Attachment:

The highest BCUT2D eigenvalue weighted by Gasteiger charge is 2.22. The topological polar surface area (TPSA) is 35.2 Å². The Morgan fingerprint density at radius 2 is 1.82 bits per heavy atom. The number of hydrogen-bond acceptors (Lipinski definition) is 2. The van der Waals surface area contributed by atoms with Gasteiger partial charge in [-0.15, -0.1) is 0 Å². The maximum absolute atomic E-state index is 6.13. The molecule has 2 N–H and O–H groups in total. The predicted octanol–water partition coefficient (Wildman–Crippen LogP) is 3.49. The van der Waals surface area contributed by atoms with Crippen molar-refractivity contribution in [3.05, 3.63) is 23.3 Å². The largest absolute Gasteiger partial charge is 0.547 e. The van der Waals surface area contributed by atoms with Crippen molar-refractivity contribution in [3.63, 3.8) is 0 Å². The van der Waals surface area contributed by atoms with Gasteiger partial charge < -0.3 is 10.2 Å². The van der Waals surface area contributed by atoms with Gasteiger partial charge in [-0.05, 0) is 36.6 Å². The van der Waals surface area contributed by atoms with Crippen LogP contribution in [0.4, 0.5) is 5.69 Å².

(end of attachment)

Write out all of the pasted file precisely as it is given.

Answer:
The highest BCUT2D eigenvalue weighted by Gasteiger charge is 2.22. The topological polar surface area (TPSA) is 35.2 Å². The Morgan fingerprint density at radius 2 is 1.82 bits per heavy atom. The number of hydrogen-bond acceptors (Lipinski definition) is 2. The van der Waals surface area contributed by atoms with Gasteiger partial charge in [-0.15, -0.1) is 0 Å². The maximum absolute atomic E-state index is 6.13. The molecule has 2 N–H and O–H groups in total. The predicted octanol–water partition coefficient (Wildman–Crippen LogP) is 3.49. The van der Waals surface area contributed by atoms with Crippen molar-refractivity contribution in [3.05, 3.63) is 23.3 Å². The largest absolute Gasteiger partial charge is 0.547 e. The van der Waals surface area contributed by atoms with Crippen molar-refractivity contribution in [3.63, 3.8) is 0 Å². The van der Waals surface area contributed by atoms with Gasteiger partial charge < -0.3 is 10.2 Å². The van der Waals surface area contributed by atoms with Gasteiger partial charge in [-0.05, 0) is 36.6 Å². The van der Waals surface area contributed by atoms with Crippen LogP contribution in [0.4, 0.5) is 5.69 Å².